#95 – Tim Soulo From Ahrefs Spills the Beans on Their New DR Update
What You Will Learn
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In this week’s episode, Gael and I are joined by Tim Soulo to discuss the recent changes to the DR (Domain Rating) metric on Ahrefs.
Tim is the Head of Marketing and Product Strategy at Ahrefs. So, who better to discuss the recent changes and help you understand what you should actually be using DR for?
What is DR (Domain Rating)?
Domain Rating is a site-wide metric.
It gives you an idea of how strong the backlink profile of a site is by looking at links from domain to domain.
Tim wrote an article on the Ahrefs blog that explains everything in detail. However, as a quick overview:We recommend as, in our opinion,on the market. You can try it out for 7 days for just $7. It’s well worth it.
Tim suggests that you think of it like page rank on a domain level. The calculation is a little bit more complicated than outlined here but you can sum it up as the link popularity of your site or a combination of the number and quality of the sites linking to your domain.
While far from perfect, DR is probably the best metric to gain a quick “bird’s eye” view of the relative authority of a site. If you need to make decisions about the quality of large numbers of sites, for example when prospecting for links, then DR is your best bet. But if you can spend more time looking at each site, then there are several other factors which becomes equally, if not more important.
Why Did You Feel The Need To Change The Domain Rating?
Ahrefs we receiving a lot of feedback within their Facebook group and a number of support requests.
They were finding that a new site could build a few links and pretty soon it was sitting with a DR of 30. This was unrepresentative of reality. In fact, most sites were clustered in the 30-50 range which simply isn’t the case.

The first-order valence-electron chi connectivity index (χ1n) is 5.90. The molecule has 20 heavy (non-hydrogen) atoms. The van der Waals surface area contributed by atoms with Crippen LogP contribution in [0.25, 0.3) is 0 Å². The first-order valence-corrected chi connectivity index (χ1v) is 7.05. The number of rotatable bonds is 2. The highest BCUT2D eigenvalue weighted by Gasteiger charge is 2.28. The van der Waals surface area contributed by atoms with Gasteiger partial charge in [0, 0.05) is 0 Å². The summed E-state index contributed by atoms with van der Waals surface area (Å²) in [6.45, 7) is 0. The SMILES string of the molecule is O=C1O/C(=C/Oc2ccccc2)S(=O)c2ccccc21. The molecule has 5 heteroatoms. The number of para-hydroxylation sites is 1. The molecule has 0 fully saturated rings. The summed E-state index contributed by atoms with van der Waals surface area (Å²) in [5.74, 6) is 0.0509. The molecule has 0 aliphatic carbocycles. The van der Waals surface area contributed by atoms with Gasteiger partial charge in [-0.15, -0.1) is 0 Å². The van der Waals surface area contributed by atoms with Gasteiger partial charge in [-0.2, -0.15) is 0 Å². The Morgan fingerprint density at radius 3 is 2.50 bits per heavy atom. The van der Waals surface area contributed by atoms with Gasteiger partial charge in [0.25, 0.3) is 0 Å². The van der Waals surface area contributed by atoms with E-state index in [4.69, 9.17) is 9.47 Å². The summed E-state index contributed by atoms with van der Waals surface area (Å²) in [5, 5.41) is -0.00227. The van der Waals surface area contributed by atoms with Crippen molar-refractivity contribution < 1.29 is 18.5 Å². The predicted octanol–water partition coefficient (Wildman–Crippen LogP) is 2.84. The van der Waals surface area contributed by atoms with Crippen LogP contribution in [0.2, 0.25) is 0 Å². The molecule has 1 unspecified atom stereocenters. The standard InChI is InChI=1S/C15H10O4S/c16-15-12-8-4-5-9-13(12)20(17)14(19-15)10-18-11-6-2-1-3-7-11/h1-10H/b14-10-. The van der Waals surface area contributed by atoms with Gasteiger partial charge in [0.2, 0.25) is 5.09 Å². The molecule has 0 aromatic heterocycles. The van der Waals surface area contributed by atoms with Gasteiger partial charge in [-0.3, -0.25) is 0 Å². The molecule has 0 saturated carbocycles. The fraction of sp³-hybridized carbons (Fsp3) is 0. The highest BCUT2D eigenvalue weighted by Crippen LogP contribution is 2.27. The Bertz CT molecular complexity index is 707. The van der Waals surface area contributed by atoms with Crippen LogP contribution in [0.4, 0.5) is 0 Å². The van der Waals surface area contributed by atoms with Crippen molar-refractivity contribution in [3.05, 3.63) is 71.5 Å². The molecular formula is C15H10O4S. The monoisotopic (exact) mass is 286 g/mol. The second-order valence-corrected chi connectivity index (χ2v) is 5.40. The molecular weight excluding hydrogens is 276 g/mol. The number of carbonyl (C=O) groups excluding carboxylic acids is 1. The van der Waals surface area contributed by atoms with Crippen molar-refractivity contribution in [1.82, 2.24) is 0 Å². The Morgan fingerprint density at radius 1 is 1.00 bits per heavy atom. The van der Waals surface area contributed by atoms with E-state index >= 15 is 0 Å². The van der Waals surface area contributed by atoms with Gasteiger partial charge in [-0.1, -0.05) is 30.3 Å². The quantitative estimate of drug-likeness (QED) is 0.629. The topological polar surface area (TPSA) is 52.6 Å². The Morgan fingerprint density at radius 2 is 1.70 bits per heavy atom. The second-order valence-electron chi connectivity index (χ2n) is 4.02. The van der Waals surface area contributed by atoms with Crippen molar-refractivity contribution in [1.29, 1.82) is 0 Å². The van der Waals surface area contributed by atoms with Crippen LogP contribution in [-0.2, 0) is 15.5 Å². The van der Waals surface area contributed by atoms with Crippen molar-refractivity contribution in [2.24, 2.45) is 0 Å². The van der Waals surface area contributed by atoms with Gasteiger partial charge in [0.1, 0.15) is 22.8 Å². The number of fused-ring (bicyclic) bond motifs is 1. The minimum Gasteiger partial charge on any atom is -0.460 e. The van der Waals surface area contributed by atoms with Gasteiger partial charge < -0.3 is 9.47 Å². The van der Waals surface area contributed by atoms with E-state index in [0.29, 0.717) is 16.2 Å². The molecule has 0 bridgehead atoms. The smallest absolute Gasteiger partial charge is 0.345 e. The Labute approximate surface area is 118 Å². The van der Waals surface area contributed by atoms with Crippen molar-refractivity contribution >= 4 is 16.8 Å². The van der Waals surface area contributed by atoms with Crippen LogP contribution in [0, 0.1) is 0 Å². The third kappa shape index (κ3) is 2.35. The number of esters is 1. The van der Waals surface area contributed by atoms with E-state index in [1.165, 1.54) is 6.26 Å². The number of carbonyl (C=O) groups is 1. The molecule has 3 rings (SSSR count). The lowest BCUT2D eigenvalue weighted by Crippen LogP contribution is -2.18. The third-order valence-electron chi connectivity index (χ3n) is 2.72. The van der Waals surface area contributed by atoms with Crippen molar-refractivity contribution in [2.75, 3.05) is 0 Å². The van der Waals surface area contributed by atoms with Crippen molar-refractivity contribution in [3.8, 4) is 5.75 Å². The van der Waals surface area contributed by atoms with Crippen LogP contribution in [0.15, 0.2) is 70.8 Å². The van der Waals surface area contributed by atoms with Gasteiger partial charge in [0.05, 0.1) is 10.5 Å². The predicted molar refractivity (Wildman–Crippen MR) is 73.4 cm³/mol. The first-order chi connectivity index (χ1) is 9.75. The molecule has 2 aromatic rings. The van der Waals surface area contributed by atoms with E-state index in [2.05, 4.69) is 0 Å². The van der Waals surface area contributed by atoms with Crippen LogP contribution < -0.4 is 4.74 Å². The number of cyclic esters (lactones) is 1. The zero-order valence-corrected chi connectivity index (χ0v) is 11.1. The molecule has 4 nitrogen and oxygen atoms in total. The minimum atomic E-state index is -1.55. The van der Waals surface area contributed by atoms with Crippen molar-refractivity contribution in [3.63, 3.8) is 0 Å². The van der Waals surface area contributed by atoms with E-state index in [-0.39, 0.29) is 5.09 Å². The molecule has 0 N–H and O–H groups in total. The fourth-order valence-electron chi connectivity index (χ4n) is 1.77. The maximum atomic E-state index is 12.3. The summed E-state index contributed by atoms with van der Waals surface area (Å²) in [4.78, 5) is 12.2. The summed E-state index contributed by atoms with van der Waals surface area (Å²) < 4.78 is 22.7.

Ahrefs wanted to redefine the scale so that new sites had a lower DR and the scale reflected the real world a lot better.
How Was The New DR Calculated?
This is where it becomes important to be clear with the language that we use.
The underlying numbers behind DR have not changed. Each site is given a figure for their ‘domain strength’ so to put it. This is the same number that determines the Ahrefs rank.
Ahrefs Rank is this raw number ordered from highest to lowest. Ahrefs rank doesn’t show the relative distance between each number. DR is simply Ahrefs Rank plotted on a scale of 0-100. This is a logarithmic scale. The change in this update is actually only to this scale. The ordering (Ahrefs rank) remains constant. It’s just the scale that has changed.
For the first update that the community didn’t really take to, Ahrefs tried a little too hard to represent the real world. It was set up based on the biggest sites - Google, Facebook, Twitter, BBC and then compared sites to them.
This left almost all sites that weren’t extremely large in the 0-10 range.
While this may be reflective of reality, it lacked the granularity that the Ahrefs community wanted.
This was because the two major use cases of DR tend to be:
In the end, Ahrefs ended up going back to the drawing board to make better use of the scale. They realigned things so that fewer sites were clustered in the 0-10 area. Then, they also added decimal points to the scale to ensure that people can distinguish between sites at the lower end of the scale.
Have the Complaints Arisen From People Using DR In The Wrong Way?
It’s important to note is that DR isn’t a useful metric in isolation for either deciding upon link quality or as a metric to report on to clients.
That is because, when deciding links to pursue, you are better looking at UR (URL Rating) because the power of the page is more important than the power of the site overall.